Local councils are spending millions of pounds performing criminal background checks on everyone from tree surgeons to burger van sellers, it has been claimed, despite promises from the government to scale back the CRB system.

According to a report by the Manifesto Club, 490 councils across England and Wales carried out nearly one million CRB checks in a single year, with the rate of checks increasing by 51 per cent since 2004-2005.

The report said some councils were checking thousands of volunteers and that local authorities were “over-vetting” and “wasting millions on unnecessary CRB checks” when frontline services were being cutback due to strained finances.

In the highest checking authorities, CRB checks were said to have been carried out on parent volunteers, arboreal assistants, burger van sellers, art therapists, countryside wardens, sewage pump engineers and foreign exchange hosts.

Hertfordshire County Council was identified as having the highest rate of checks, with 21,680 carried out in 2010-2011. And this was closely followed by Essex at 21,610 and Devon at 20,095.

David Lloyd, Hertfordshire’s cabinet member for resources and economic wellbeing said the council applied a “safe staffing policy” to all employees and that it worked closely with the CRB.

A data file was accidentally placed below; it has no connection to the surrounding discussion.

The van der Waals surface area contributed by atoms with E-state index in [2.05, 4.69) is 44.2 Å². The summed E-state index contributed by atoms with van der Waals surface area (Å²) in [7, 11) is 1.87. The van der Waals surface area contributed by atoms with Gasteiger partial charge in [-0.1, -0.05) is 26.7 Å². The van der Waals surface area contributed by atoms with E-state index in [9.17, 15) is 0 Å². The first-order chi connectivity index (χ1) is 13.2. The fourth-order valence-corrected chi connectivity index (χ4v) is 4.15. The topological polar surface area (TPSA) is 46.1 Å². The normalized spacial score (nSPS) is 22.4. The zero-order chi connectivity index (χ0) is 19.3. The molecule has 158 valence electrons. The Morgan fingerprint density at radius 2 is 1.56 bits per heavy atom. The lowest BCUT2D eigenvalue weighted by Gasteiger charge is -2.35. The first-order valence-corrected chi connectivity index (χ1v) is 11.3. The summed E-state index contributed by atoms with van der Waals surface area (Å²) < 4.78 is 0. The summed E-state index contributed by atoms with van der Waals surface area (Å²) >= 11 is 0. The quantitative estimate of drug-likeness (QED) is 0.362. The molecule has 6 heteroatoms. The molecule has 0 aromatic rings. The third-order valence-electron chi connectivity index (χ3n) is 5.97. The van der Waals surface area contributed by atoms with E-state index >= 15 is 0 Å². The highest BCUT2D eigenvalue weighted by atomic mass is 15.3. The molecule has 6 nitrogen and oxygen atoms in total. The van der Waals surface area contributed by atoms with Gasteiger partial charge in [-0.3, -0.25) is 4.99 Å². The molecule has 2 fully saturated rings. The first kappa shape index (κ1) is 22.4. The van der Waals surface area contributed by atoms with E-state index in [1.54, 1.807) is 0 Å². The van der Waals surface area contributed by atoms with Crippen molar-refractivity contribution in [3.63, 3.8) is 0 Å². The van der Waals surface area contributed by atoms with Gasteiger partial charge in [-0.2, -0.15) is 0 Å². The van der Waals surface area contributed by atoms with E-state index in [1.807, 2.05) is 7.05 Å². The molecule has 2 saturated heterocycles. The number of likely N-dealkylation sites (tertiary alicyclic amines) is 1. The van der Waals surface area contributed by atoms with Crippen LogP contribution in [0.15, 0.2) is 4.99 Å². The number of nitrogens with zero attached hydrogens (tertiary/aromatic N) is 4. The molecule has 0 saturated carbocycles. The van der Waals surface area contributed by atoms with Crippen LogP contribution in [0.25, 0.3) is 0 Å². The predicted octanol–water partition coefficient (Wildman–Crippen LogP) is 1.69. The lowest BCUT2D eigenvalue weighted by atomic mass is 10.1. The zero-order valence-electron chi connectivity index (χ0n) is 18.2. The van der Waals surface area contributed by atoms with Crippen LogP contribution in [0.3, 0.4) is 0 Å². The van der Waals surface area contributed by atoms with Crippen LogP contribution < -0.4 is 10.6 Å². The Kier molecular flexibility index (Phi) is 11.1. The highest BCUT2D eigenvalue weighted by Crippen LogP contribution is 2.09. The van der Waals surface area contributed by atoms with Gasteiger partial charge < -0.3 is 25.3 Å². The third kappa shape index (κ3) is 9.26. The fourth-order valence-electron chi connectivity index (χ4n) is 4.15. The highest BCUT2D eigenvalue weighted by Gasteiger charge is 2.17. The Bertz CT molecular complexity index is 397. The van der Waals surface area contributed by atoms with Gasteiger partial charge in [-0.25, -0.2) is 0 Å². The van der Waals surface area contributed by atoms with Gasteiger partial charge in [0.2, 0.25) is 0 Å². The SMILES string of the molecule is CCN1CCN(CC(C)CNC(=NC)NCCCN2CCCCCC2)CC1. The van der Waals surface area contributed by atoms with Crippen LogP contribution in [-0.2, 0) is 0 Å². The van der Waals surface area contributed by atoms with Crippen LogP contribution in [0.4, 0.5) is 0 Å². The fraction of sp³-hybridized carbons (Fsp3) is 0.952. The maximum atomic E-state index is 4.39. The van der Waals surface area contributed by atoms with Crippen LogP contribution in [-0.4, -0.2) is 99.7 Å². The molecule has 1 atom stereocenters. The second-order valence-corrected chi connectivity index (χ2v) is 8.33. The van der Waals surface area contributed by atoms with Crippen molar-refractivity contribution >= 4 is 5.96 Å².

“Hertfordshire is a densely populated county with over a million residents,” he said. “The county council employs around 30,000 people, which includes all the staff for over 500 schools. The county council carried out approximately 18,000 CRB checks in 2011 – a reduction from 25,000 in 2010. This reflects how we have taken on board the new guidelines from the CRB.”

A spokesman for Essex County Council added: “Being a registered CRB umbrella organisation, Essex County Council undertakes CRB checks for many organisations and services such as other public sector organisations, charities, social care providers and schools.”

And a Devon County Council spokesman said they took safety and welfare “extremely seriously”. “As part of that we have to ensure that the right checks are carried out prior to filling certain posts,” he said. “Devon’s figure is proportionally higher because we act as an umbrella agency and provide the service for a number of organisations such as charities, external companies, schools, academies, and district councils.”

The total cost of local authority CRB checks since 2004 was nevertheless said to stand at more than £284m.

This follows news from just days ago that nearly three million CRB checks had been carried out in 2011, the equivalent of one in 17 of the country’s adult population.

At the time a spokesman for the Home Office said the current system of employment checks was “too bureaucratic and intrusive”.

“That is why we are reforming the regime to scale it back to common sense levels so that the public are properly protected but the number of excessive checks are substantially reduced,” he said.